Simplifying and extending Jekyll CLI capabilities using Jtasks

When I started using Jekyll, serving a site was as simple as short jekyll serve command. After creating a few first posts I discovered drafts feature. Now serving a site command became jekyll serve --drafts. Then Jekyll 3 was released and I have figured out that GitHub Pages not necessarily switched to building hosted sites using the latest Jekyll release (now GitHub Pages supports Jekyll 3, but migration took a few months). I’m hosting this blog at GitHub, so I had to keep my development environment in align with environment used by GitHub. Otherwise, developing with Jekyll 3 locally and then pushing results to GitHub’s build server on Jekyll 2.4 may result in compatibility issues. Luckily, keeping environment in alignment with GitHub can be easily achieved by using gh-pages gem.

This adds another layer of complexity. Now we need a Bundler to manage our environment. Commands inside a given bundle are launched using bundle exec. Now to serve a site including drafts, we have to type:

$ bundle exec jekyll serve --drafts

Not so convenient as in the beginning, huh?

In my previous post I have showed set up steps and discussed advantages of using Vagrant to build development environment for Jekyll projects. In spite of advantages, Vagrant brings another layer of complexity. For me this resulted in creation of the Makefile with the shortcuts for something like:

$ bundle exec jekyll serve --host --drafts --force-polling

This includes various combinations for different jekyll subcommands and options (basic usage is: jekyll <subcommand> [options]). Obviously make is not the best way to manage this. It is very easy to get confused with different make tasks.

So, I decided to write my own tool which will wrap common Jekyll commands, providing corresponding set of tasks easily modifiable via both long and short CLI flags. And if I’m writing my own tool, of course it will contain some advanced features 😉.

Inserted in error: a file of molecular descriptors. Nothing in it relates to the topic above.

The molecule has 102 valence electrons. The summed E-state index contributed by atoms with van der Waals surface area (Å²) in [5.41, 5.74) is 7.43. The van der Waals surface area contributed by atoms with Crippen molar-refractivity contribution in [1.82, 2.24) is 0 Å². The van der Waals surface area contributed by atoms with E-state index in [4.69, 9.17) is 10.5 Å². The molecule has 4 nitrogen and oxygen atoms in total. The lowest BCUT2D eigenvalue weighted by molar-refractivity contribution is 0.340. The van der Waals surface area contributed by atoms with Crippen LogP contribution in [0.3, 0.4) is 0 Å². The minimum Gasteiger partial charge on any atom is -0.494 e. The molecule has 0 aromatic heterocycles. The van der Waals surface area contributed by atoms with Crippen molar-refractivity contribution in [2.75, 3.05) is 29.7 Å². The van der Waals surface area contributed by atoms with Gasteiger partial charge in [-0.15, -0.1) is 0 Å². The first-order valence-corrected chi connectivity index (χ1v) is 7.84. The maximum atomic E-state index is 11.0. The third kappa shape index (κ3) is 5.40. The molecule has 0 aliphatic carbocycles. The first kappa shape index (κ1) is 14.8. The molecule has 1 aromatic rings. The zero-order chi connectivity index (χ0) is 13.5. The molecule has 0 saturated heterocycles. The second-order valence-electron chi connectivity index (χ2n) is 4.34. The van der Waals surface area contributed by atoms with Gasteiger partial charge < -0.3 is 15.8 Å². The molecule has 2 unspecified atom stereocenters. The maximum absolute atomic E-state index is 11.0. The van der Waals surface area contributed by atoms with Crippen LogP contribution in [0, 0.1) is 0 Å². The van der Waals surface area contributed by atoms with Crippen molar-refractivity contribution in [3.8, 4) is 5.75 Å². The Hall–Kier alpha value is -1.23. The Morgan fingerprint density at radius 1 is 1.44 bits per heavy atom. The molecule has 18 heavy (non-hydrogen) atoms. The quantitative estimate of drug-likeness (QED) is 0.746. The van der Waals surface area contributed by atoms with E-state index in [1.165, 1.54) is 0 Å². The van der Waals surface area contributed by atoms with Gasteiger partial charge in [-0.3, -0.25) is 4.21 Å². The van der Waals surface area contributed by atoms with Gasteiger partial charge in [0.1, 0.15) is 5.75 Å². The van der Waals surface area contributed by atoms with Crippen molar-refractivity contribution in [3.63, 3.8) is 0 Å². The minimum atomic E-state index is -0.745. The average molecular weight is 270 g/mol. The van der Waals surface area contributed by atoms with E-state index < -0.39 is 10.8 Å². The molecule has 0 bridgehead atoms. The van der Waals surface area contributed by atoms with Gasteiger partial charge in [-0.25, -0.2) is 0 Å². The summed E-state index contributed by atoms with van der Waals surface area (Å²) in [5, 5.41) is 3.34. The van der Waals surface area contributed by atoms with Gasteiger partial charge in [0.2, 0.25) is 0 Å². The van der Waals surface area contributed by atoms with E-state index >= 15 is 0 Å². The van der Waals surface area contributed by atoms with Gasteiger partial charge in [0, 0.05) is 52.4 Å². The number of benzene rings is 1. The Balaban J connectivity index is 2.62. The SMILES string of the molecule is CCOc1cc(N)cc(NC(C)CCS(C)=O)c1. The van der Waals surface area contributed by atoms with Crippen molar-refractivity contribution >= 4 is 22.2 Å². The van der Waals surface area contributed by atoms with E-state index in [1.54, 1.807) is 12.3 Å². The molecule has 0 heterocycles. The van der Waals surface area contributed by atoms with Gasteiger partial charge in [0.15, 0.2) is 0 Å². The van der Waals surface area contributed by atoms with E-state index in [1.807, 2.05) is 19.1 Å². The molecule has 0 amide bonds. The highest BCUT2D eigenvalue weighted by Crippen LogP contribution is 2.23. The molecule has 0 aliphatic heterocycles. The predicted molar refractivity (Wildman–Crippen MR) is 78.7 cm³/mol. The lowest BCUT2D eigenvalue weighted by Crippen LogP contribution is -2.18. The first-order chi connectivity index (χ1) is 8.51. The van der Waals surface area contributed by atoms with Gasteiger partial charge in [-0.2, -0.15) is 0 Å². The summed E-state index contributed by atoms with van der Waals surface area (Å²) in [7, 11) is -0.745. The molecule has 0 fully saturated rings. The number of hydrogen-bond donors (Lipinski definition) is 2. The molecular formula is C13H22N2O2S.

Meet Jtasks

Jtasks (Jekyll tasks) is a collection of configurable Invoke tasks that provide simple, but powerful, interface to run both common and advanced routines in your Jekyll projects.

With jtasks you can:

$ inv --list
Available tasks:

  build     Build the site.
  clean     Clean the site.
  doctor    Search site and print specific deprecation warnings.
  list      List all posts.
  notify    Notify various services about sitemap update.
  post      Create a new post.
  preview   Launches default browser for previewing generated site.
  serve     Serve the site locally.

Basically it’s a collection of configurable tasks which are launched via inv or invoke command:

# using jtasks:
$ invoke serve -bd

# common way:
$ bundle exec jekyll serve -d ./dist/ --host --port 5000 --drafts

--destination, --host and --port are configured as a global variables at the settings part of the script:

# === Settings ===

# Project directories
_site_dest = "./dist/"        # Dir where Jekyll will generate site
_posts_dest = "./_posts/"     # Dir with posts
_drafts_dest = "./_drafts/"   # Dir with drafts

# Global options
_hostname = ''         # Listen given hostname
_port = '5000'                # Listen given port
_bundle_exec = False          # Run commands with Bundler
_fpolling = False             # Force watch to use polling
_incremental = False          # Enable incremental build (Jekyll 3)

# Post settings
_post_ext = '.md'             # Post files extension

# Notification settings (your sitemap location)
_sitemap_url = ''

This allows flexible setup of jtasks on per-project basis eliminating the need to explicitly specify your Jekyll project’s constant values every time.

Jtasks also contains help documentation for each task:

$ inv --help serve
  Serve the site locally.

  jekyll serve [options]

  -b, --bundle-exec         Run Jekyll development server via Bundler.
  -d, --drafts              Process and render draft posts.
  -f, --force-polling       Force watch to use polling.
  -i, --incremental-build   Rebuild only posts and pages that have changed.

For more details and usage examples check project’s page at GitHub.

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